Following the success of its three-stone jewelry campaign, De Beers’ Diamond Trading Company plans this year to promote right-hand rings. Richard Lennox, director of the diamond account for J. Walter Thompson, says the campaign exploits a hole in the market. “The non-bridal diamond ring category is dominated by pavé- and melee-set cluster rings and is largely unmarketed to,” says Lennox. “We see an opportunity for diamonds and diamond jewelry to compete very hard in the area of discretionary purchases, which is an area they traditionally haven’t gone after.”
In contrast to past De Beers campaigns, this product will not be touted as a symbol of love but rather an emblem of style—one that can be given to a woman by a man or bought by a woman for herself. “Diamonds are not particularly associated with fashion because they are so symbolic,” says Claudia Rose, a senior partner at JWT and director of marketing strategy. “This gives women another message: Diamonds also can represent a woman’s unique style and be expressive as something like their favorite leather goods.”
Another unusual aspect of this product: The DTC doesn’t have a set design template but is asking designers to develop their own styles. The best will be included in the company’s ads. “We want these rings to all look different,” says Lennox. “We want them to reflect a woman’s style, as opposed to a ring that looks like everybody else’s.”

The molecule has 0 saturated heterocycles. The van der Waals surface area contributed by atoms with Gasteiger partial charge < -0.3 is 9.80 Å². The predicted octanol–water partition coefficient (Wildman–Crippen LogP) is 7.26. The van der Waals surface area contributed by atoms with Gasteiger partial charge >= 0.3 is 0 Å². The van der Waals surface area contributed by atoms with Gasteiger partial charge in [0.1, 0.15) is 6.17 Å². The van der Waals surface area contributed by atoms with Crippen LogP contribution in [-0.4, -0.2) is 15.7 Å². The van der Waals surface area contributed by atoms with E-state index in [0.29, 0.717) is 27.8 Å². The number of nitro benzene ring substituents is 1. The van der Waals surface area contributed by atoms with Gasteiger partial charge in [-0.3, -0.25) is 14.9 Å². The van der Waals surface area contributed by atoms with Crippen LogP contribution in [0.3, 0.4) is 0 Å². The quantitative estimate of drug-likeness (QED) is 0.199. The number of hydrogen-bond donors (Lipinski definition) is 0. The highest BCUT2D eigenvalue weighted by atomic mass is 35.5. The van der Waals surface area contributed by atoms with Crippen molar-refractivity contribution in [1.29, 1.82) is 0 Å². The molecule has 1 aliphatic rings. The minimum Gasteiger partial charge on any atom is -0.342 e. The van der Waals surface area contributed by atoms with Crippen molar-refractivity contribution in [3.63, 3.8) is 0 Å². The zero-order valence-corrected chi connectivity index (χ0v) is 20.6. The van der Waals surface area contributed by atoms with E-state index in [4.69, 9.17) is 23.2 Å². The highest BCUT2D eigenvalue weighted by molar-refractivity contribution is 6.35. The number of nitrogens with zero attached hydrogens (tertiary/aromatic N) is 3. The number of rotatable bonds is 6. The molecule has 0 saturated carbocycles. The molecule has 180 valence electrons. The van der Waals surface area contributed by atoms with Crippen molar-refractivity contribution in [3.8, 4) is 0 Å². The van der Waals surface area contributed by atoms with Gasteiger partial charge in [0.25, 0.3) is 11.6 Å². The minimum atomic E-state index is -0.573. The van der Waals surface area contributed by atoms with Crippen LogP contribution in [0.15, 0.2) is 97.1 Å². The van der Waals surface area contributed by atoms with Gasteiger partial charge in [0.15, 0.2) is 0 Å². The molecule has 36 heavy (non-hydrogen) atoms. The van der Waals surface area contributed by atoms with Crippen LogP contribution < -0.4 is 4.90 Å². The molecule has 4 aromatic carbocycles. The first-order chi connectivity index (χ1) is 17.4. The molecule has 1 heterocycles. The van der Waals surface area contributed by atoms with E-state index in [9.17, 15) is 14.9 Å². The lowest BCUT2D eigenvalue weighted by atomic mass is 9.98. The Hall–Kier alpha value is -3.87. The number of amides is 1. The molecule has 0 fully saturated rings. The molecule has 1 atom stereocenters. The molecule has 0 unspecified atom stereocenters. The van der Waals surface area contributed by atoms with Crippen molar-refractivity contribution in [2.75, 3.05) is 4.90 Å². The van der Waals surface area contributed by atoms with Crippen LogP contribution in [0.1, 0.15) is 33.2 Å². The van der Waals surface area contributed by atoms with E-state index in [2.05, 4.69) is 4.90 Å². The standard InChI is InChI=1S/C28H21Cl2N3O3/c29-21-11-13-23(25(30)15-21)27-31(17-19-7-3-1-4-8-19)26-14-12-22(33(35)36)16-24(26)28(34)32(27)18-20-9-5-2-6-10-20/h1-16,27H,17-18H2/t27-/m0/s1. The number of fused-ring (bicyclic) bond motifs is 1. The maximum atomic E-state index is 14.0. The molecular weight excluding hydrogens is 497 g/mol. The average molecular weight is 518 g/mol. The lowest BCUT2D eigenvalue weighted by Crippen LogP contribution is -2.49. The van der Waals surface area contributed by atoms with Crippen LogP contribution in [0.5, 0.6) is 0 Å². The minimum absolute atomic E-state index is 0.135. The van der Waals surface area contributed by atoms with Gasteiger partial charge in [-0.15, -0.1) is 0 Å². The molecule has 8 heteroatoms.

He adds that while De Beers’ bridal pieces have a classic look, the right-hand rings will be more trendy and fashion-conscious. “If you want to be part of the fashion world, you have to behave like fashion,” he says. “If I put you in a time machine and sent you back 10 years, you’d see that design in this industry largely hasn’t changed. For an industry, that’s a killer. We have to move forward.”
De Beers’ prototype has a north-south orientation with negative space to distinguish the pieces from cluster rings and give them a feminine, “lacy” look. It wants at least one diamond in the ring to be .20 ct. or greater but hasn’t specified how many to use—as long as it’s not three.
“[It] would defeat the purpose,” Lennox says. “Three-stone rings are an established category. They have a symbolic meaning. We want to establish a new category.”
Print ads for the right-hand ring will break in September, with the campaign’s trade launch at this year’s JCK ~ Las Vegas show.